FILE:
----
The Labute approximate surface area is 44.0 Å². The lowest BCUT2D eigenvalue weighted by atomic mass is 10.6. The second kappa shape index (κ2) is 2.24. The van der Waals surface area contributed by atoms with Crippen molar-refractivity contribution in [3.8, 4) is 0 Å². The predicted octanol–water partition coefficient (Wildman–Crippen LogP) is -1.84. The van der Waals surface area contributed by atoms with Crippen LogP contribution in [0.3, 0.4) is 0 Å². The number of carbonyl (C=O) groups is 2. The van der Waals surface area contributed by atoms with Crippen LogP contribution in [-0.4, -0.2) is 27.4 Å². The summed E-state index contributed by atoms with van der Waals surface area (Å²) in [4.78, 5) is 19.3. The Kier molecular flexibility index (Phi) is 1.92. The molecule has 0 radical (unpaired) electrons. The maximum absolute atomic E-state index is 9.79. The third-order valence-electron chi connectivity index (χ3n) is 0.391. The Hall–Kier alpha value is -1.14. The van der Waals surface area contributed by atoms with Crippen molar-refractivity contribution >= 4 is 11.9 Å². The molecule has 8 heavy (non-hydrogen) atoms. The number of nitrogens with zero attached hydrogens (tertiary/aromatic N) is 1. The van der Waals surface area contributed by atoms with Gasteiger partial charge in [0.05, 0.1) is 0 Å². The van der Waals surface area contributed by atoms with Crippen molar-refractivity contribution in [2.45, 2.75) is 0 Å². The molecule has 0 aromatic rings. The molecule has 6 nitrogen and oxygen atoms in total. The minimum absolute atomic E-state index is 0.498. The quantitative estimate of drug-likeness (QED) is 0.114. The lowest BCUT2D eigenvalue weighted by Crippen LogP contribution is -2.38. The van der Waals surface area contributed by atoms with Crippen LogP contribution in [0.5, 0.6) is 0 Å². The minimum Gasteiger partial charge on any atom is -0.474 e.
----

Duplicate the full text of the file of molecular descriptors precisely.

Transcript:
The Labute approximate surface area is 44.0 Å². The lowest BCUT2D eigenvalue weighted by atomic mass is 10.6. The second kappa shape index (κ2) is 2.24. The van der Waals surface area contributed by atoms with Crippen molar-refractivity contribution in [3.8, 4) is 0 Å². The predicted octanol–water partition coefficient (Wildman–Crippen LogP) is -1.84. The van der Waals surface area contributed by atoms with Crippen LogP contribution in [0.3, 0.4) is 0 Å². The number of carbonyl (C=O) groups is 2. The van der Waals surface area contributed by atoms with Crippen LogP contribution in [-0.4, -0.2) is 27.4 Å². The summed E-state index contributed by atoms with van der Waals surface area (Å²) in [4.78, 5) is 19.3. The Kier molecular flexibility index (Phi) is 1.92. The molecule has 0 radical (unpaired) electrons. The maximum absolute atomic E-state index is 9.79. The third-order valence-electron chi connectivity index (χ3n) is 0.391. The Hall–Kier alpha value is -1.14. The van der Waals surface area contributed by atoms with Crippen molar-refractivity contribution >= 4 is 11.9 Å². The molecule has 8 heavy (non-hydrogen) atoms. The number of nitrogens with zero attached hydrogens (tertiary/aromatic N) is 1. The van der Waals surface area contributed by atoms with Gasteiger partial charge in [0.05, 0.1) is 0 Å². The van der Waals surface area contributed by atoms with Crippen molar-refractivity contribution in [2.45, 2.75) is 0 Å². The molecule has 0 aromatic rings. The molecule has 6 nitrogen and oxygen atoms in total. The minimum absolute atomic E-state index is 0.498. The quantitative estimate of drug-likeness (QED) is 0.114. The lowest BCUT2D eigenvalue weighted by Crippen LogP contribution is -2.38. The van der Waals surface area contributed by atoms with Crippen LogP contribution in [0.5, 0.6) is 0 Å². The minimum Gasteiger partial charge on any atom is -0.474 e.